Football: Fan's Eye View: Living on golden memories

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The Independent Online
THE last time Wolves played before fans situated on all four sides of Molineux they had a young Tim Flowers in goal, Ray Hankin led the line, Tommy Docherty was manager and England used to qualify for World Cup finals. Yes, it's been a long time. However all that will be consigned to the memory bin as the opening this week of a new stand on the site of the grand old South Bank completes a rejuvenated all-seated, all-singing Molineux.

Of course in those days we were under the ownership of the Bhatti Brothers, attendances were down to three thousand and Sir Jack Hayward's patronage seemed a million miles away.

Even after the brothers' departure we were reliant on loans from the Professional Footballers' Association, administration by the Official Receiver and a lifeline from the local council to keep the club from entering heaven's gate. But somehow out of this wreckage came Steve Bull and his golden goals to catapult us out of the depths of the Fourth Division to a promotion step away from the Premiership.

But that small step seems to be getting bigger all the time. Hopefully the new stand will be as significant as a signing on the pitch. At the very least it's given the fans back the sort of pride we once had and it's a great feeling to go to rivals like West Bromwich, Derby and Leicester and sing 'What a dump, what a dump, what a dump' without any sense of irony.

But however thrilled we are it seems to have failed to impress the FA who have overlooked Molineux as a venue for the European Championship finals in favour of Nottingham Forest and Aston Villa - and they still have standing sections.

So where to now; the season's almost half over and after all the hype we haven't quite dominated the First Division like Newcastle did last year. Fortunately no one else has either. Overall it's been a mixed bag. We've been at our worst since we were promoted four years ago with dismal defeats at Watford and Grimsby and probably our best in a Bully-inspired demolition of Derby.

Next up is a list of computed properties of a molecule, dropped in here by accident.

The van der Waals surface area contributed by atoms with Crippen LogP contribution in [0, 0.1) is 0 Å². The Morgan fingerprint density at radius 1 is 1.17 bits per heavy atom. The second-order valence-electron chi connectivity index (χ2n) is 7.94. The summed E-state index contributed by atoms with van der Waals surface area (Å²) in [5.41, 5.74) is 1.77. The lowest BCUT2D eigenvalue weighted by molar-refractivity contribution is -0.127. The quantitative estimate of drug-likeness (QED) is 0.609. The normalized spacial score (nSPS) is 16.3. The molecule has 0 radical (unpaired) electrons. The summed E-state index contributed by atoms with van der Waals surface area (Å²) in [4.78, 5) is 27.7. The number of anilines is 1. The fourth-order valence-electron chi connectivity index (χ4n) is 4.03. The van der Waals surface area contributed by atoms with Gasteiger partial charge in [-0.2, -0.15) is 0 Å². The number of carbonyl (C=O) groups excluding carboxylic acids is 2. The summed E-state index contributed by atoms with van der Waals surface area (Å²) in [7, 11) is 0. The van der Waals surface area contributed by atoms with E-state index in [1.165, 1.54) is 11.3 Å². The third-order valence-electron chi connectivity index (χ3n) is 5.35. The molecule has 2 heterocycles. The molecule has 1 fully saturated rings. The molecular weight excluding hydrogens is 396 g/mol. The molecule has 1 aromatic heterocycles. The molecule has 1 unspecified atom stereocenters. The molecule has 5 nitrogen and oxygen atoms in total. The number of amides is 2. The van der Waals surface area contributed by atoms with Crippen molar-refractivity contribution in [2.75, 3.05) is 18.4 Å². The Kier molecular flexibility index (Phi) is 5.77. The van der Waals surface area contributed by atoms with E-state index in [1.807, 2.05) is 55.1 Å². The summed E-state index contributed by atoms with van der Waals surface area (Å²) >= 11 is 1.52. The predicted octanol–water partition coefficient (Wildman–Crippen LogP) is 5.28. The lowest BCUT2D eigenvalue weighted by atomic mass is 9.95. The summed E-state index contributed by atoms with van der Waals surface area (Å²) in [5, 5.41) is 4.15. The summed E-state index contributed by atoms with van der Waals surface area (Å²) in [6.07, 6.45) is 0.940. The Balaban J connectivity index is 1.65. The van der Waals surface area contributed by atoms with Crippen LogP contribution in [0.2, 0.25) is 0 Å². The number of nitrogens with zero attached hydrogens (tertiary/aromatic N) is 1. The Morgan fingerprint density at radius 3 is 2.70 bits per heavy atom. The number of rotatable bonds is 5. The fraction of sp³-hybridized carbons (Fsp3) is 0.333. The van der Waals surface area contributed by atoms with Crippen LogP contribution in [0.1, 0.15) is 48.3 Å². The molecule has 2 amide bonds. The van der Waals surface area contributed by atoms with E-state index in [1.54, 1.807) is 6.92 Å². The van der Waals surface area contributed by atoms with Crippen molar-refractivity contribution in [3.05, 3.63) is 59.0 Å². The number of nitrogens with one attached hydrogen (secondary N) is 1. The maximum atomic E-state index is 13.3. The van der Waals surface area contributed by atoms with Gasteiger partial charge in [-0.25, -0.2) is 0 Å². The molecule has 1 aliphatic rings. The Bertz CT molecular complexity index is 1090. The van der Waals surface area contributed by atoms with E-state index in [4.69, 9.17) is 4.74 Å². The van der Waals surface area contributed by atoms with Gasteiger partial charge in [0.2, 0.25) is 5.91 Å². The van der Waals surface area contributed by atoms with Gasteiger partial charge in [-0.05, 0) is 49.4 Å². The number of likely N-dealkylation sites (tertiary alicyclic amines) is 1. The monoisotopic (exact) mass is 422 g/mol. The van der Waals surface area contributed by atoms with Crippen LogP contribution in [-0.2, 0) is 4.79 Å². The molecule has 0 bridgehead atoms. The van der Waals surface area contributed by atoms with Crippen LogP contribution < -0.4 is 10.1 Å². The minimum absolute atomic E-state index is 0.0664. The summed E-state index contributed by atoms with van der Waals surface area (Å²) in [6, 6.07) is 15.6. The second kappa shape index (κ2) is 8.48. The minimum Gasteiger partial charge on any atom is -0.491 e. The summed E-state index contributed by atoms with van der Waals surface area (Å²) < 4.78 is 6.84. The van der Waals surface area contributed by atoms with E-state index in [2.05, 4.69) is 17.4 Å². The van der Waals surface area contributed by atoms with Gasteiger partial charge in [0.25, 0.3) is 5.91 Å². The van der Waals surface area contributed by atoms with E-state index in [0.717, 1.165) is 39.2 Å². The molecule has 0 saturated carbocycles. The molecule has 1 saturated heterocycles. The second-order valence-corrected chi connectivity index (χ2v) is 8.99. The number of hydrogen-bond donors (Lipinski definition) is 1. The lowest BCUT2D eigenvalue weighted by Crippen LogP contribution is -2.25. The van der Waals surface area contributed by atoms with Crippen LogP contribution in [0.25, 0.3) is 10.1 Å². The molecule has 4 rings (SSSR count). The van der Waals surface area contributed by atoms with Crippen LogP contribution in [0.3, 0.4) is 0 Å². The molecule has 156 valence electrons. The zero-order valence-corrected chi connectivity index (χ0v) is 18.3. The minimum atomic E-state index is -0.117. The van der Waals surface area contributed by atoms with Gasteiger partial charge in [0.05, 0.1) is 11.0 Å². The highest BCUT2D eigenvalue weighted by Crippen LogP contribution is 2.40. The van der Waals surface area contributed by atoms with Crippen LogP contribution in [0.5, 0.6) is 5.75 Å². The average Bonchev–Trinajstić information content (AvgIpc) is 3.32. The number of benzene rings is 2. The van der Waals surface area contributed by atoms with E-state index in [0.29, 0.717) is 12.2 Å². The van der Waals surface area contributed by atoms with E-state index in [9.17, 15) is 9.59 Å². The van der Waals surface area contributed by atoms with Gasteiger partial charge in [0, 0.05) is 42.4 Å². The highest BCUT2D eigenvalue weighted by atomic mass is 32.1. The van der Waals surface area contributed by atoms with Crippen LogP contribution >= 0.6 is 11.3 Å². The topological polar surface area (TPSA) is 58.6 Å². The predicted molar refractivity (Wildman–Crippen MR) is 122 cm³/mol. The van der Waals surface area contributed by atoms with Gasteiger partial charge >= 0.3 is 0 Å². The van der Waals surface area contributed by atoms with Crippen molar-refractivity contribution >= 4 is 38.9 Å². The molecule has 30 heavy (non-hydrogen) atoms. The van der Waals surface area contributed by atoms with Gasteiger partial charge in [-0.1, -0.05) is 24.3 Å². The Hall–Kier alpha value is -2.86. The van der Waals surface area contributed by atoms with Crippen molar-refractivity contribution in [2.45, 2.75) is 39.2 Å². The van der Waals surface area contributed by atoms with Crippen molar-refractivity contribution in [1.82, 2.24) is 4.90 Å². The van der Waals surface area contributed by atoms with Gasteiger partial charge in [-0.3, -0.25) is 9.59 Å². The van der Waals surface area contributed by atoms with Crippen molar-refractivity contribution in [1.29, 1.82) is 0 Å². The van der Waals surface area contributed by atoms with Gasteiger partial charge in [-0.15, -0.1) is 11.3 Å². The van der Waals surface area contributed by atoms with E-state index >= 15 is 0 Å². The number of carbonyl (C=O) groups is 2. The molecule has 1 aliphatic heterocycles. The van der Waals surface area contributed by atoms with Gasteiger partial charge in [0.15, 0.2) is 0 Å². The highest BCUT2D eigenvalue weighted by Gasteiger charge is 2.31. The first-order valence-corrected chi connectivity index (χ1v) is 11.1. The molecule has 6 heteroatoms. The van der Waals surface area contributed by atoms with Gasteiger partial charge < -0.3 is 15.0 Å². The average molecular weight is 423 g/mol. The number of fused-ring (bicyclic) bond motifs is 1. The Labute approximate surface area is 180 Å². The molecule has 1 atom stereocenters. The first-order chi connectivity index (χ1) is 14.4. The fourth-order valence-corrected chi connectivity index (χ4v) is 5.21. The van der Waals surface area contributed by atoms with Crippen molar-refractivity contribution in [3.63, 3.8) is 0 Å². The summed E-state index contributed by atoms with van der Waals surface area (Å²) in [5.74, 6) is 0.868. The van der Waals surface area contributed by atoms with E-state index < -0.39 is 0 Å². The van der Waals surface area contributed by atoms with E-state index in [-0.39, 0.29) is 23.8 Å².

We are out of Europe. It's only the Anglo-Italian Cup, I know, but it would have been nice to take our banners to Florence or Pisa and pretend to be in a serious European tournament. Not many can claim they have lost to Swindon (we did]) and perversely it's been rumoured that we will be Graham Taylor's next employers.

After everything Taylor has under-achieved it is doubtful we will forgive him for the treatment meted out to Bully. He was discarded after two miserly starts and then told he was not good enough for England because he played outside the top division. Graham Taylor for manager? We'd rather have Mr Blobby. Perhaps, though, the rumour is just a subtle PR scam to get us off our own Graham's back. If that is the case it's been a masterstroke. We live in hope.

Ah, Graham Turner. He's survived more votes of confidence than anyone in his profession and it can be only a matter of time before he qualifies for an entry in the Guinness Book of Records. Obviously he has done his bit for the club and no one can take that away from him, but in recent years he has hardly been an inspiring force as his last signing, Mike Small on loan, would suggest.

However, recent thinking on the pitch could well have qualified him to a nomination for the Turner Prize. Forget about midfield diamond formations and check out our abstract deployment of a five-man defence which centres on the two left- backs, Mark Venus and Paul Edwards, both playing, erm, at left-back. I would love to say how effective it has been but having seen us squander yet another lead (at Leicester) it's pretty difficult to do so.

On Tuesday night we play Honved in a friendly to celebrate the completion of Molineux. Be prepared for plenty of nostalgia about Wolves' pioneering European nights, the golden era of Wright, Cullis and Jesse Pye.

As the dream of promotion drifts, the need to clutch at straws becomes inevitable. Perhaps we can even seek consolation from our tradition, as tucked away in a seemingly endless sequence of score draws this season is a little run of four consecutive one-ones. History suggests that it could be a turning point as the last time it occurred, back in 1949-50, we finished second. A similar position this season would do us just fine.

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